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It's true. I have opinions about books. And sometimes other things.

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Critiquing Submissions

Please don't send your critiques by email--replying to all means that everybody gets a ton of email each week, while replying individually makes it impossible to have a group discussion about the submitter's work. Instead, come to the Reading Excuses forums here and post your critiques in the appropriate threads.

How Often Do I Need to Critique?

We don't ask that you read every submission every week, or even that you read one submission every week. As a minimum, we request that you do one critique of another's work for every chapter you submit. Of course, the more critiques you can provide the better--but we realize that everyone is busy and that a good critique takes time.

If you want to critique a current submission but haven't read that person's previous submissions on the same project--for example, if you want to critique Chapter 3 of a novel and you haven't read Chapters 1 and 2--we don't require you to read those first two chapters first. That's why we ask people to provide the brief summary mentioned in the submission guidelines. A summary is no replacement for reading the actual chapters, though, so do keep that in mind when critiquing later chapters in a work.

If you want to read Chapters 1 and 2 but didn't join the group until the author submitted Chapter 3, just email that author and ask for the earlier chapters. Usually, people are pretty good about providing that (though of course no one should feel obligated to do so!), especially if it means they're getting a critique out of it. wink.gif

Critiquing Guidelines

At some point in the future, I would like to get a more thorough guide to critiquing on here, one that will offer some tips both on critiquing others' work and dealing with critiques in your own work. I'm not sure when I'll be able to make that happen, though, so in the meantime I'll quote from the more general guidelines on the TWG archives:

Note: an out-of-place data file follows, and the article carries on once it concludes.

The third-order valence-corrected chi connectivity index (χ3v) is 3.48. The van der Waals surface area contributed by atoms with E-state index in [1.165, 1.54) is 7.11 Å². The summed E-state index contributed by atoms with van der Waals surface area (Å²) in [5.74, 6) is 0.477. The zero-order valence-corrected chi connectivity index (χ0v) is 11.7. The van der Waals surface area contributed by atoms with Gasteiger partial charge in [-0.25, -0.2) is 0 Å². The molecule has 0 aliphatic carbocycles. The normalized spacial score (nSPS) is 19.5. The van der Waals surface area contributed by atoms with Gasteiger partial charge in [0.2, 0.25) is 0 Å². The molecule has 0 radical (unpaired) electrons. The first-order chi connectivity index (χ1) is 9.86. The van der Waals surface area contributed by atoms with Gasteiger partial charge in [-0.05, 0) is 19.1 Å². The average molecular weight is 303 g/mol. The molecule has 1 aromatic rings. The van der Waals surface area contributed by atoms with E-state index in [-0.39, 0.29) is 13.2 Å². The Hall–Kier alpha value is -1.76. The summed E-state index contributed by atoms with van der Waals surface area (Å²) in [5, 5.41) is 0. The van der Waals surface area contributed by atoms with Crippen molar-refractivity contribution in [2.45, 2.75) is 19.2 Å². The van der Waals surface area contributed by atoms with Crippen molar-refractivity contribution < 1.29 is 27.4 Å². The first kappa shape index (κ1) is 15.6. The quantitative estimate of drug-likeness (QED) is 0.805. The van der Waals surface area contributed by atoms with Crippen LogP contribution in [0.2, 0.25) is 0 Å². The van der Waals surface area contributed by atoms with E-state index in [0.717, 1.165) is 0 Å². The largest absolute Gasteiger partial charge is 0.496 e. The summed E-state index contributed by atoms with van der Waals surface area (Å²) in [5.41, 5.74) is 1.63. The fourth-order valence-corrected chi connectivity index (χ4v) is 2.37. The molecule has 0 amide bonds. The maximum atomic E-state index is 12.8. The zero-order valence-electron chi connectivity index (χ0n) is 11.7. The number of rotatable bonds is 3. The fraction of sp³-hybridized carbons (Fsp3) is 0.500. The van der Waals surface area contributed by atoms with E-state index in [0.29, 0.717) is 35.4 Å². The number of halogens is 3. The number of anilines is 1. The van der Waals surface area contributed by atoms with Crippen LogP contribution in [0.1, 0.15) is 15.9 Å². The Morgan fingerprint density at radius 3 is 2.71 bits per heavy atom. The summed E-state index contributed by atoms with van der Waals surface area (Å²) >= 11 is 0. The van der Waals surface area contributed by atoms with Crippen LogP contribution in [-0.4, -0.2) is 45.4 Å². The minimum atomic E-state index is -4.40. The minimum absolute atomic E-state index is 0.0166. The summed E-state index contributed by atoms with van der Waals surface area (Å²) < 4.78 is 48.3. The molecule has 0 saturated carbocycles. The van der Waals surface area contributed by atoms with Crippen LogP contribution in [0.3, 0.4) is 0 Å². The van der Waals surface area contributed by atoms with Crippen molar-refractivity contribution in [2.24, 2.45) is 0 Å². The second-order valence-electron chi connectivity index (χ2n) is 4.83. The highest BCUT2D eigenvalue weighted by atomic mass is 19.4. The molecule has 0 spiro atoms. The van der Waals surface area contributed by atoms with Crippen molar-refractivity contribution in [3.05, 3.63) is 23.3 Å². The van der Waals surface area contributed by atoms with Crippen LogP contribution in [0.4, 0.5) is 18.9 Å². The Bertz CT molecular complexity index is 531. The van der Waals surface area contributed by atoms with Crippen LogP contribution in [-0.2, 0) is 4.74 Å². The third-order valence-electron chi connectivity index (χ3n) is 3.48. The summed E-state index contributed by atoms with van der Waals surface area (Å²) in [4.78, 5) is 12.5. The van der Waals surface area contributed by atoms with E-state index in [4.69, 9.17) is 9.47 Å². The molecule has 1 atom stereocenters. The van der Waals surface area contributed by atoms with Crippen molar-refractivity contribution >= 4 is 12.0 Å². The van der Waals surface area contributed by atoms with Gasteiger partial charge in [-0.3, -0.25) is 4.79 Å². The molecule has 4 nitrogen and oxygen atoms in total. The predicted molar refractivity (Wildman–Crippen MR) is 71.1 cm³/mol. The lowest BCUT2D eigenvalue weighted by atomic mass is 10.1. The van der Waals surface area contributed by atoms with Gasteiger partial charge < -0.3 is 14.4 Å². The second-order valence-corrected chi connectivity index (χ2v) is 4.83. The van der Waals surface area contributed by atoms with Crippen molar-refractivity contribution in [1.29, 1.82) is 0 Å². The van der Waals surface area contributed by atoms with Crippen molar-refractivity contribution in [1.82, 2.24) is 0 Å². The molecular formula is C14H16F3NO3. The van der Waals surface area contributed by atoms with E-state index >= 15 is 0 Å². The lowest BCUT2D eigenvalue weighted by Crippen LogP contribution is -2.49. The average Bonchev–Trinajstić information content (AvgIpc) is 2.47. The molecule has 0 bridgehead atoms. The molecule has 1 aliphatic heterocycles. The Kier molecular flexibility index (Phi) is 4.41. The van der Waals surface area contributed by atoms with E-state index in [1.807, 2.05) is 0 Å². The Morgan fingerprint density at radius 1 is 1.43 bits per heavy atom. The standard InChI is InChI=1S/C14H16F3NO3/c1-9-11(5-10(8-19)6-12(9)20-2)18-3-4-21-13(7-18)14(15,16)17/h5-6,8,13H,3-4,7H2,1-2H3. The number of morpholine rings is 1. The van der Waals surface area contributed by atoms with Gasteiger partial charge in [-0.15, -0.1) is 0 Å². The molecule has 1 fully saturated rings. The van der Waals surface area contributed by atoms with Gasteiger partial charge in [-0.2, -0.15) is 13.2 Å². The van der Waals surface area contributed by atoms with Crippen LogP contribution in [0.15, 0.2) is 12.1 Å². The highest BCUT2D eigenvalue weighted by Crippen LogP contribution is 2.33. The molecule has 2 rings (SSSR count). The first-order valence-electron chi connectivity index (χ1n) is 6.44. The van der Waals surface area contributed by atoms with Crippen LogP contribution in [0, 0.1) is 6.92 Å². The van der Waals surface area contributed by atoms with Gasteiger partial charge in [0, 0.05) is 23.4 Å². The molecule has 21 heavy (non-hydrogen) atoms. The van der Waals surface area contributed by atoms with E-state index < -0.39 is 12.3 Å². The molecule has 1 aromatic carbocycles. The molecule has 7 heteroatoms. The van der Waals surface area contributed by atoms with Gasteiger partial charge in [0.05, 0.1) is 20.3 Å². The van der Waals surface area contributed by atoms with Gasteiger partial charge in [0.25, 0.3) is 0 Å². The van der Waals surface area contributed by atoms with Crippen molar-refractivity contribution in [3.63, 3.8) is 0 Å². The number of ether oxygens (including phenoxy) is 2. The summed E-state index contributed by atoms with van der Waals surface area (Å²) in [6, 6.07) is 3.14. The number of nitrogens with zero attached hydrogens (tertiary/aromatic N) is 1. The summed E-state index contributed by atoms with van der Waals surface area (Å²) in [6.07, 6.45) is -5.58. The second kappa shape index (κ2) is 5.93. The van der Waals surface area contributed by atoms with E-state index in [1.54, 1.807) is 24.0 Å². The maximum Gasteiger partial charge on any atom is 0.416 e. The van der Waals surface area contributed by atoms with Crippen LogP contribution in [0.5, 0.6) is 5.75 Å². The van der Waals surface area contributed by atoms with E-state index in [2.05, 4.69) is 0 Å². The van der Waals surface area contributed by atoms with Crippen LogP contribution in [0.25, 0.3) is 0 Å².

Be fair (not nice). Don't be nasty, but do say what you think. And don't apologize every time you offer a criticism. Say what's working exceptionally well as well as what isn't working at all. If something isn't working, tell us why. Sometimes it's best to let the author figure out what to do. Sometimes specific suggestions help, but don't try to write someone's story for them. Don't spend too much time critiquing grammar, punctuation, etcetera (unless the author asks for it). Focus on the big things.

You get what you give. If you skimp on critiquing our stuff, we'll skimp on yours. We realize that not everyone will be able to critique everybody's submission every time. That's fine. We do think it's reasonable for everyone to critique at least one manuscript for every one they submit. Beyond that, do your level best to give as many critiques as you can without killing yourself over it.

Also, there's a great podcast you could listen to on the subject of writing groups. We heartily recommend it.

Sharing Work From RE


All work submitted to RE, of course, remains the property of the original author and is protected by copyright law. You may not, under any circumstances excepting the explicit permission of the authors, re-post or otherwise share material that is submitted to this group. Anyone who shares another author's work without that author's explicit permission will be removed from the group's mailing list.

Source: Welcome to Reading Excuses


Potential Spoiler Alert: I try to keep my reviews spoiler-free, but the summary paragraph of this review does contain a spoiler for the end of the first book, Soulless.

In nineteenth century England, Lady Alexia Maccon is discovering that there are all sorts of inconveniences to being married to a werewolf—small ones, such as waking up to find an entire military regiment camped on one’s front lawn, and large ones, such as one’s husband taking off to Scotland to see to “family business” without so much as a how-do-you-do. Even more inconvenient, however, is the sudden inability of London’s supernatural creatures to use any supernatural abilities. With her (unwanted and unexpected) friend Ivy Hisselpenny and sister Felicity in tow, Alexia heads to Scotland to solve the mystery of what’s disabling London’s supernatural set—before this weapon, if it is one, can be used against them.

Changeless is the second Alexia Tarabotti novel, and the setting is a lot of fun. The steampunk elements were just background in Soulless (the first book), but Changeless amps it up a few notches. There are some steampunk standards, like airships and seriously pimped-out parasols, but there are also a couple of unique gizmos that enhance the setting’s cool factor. The tone of the setting is also effectively established, both through the narration and the characters’ dialogue (even though “effectively established” sometimes means “wishing the characters would stop talking about their hats”).